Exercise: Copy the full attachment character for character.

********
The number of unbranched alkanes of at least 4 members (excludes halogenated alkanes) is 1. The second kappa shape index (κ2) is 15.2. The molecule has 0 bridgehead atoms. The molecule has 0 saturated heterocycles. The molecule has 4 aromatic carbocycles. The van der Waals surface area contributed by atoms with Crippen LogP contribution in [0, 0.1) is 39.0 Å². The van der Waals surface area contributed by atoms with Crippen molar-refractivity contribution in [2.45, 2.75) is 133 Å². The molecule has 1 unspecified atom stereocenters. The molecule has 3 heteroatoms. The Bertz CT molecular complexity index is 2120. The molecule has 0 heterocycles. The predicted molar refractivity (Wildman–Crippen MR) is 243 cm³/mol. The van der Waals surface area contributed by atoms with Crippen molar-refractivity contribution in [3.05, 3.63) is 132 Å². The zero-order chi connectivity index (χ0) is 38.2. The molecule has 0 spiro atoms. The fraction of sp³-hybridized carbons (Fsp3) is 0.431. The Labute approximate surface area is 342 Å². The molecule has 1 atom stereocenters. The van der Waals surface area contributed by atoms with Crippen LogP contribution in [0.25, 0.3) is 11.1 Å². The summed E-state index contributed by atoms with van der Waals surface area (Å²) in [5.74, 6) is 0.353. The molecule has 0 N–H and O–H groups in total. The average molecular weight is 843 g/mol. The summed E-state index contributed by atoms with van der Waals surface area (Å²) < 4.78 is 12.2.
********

The number of unbranched alkanes of at least 4 members (excludes halogenated alkanes) is 1. The second kappa shape index (κ2) is 15.2. The molecule has 0 bridgehead atoms. The molecule has 0 saturated heterocycles. The molecule has 4 aromatic carbocycles. The van der Waals surface area contributed by atoms with Crippen LogP contribution in [0, 0.1) is 39.0 Å². The van der Waals surface area contributed by atoms with Crippen molar-refractivity contribution in [2.45, 2.75) is 133 Å². The molecule has 1 unspecified atom stereocenters. The molecule has 3 heteroatoms. The Bertz CT molecular complexity index is 2120. The molecule has 0 heterocycles. The predicted molar refractivity (Wildman–Crippen MR) is 243 cm³/mol. The van der Waals surface area contributed by atoms with Crippen molar-refractivity contribution in [3.05, 3.63) is 132 Å². The zero-order chi connectivity index (χ0) is 38.2. The molecule has 0 spiro atoms. The fraction of sp³-hybridized carbons (Fsp3) is 0.431. The Labute approximate surface area is 342 Å². The molecule has 1 atom stereocenters. The van der Waals surface area contributed by atoms with Crippen LogP contribution in [0.25, 0.3) is 11.1 Å². The summed E-state index contributed by atoms with van der Waals surface area (Å²) in [5.74, 6) is 0.353. The molecule has 0 N–H and O–H groups in total. The average molecular weight is 843 g/mol. The summed E-state index contributed by atoms with van der Waals surface area (Å²) < 4.78 is 12.2.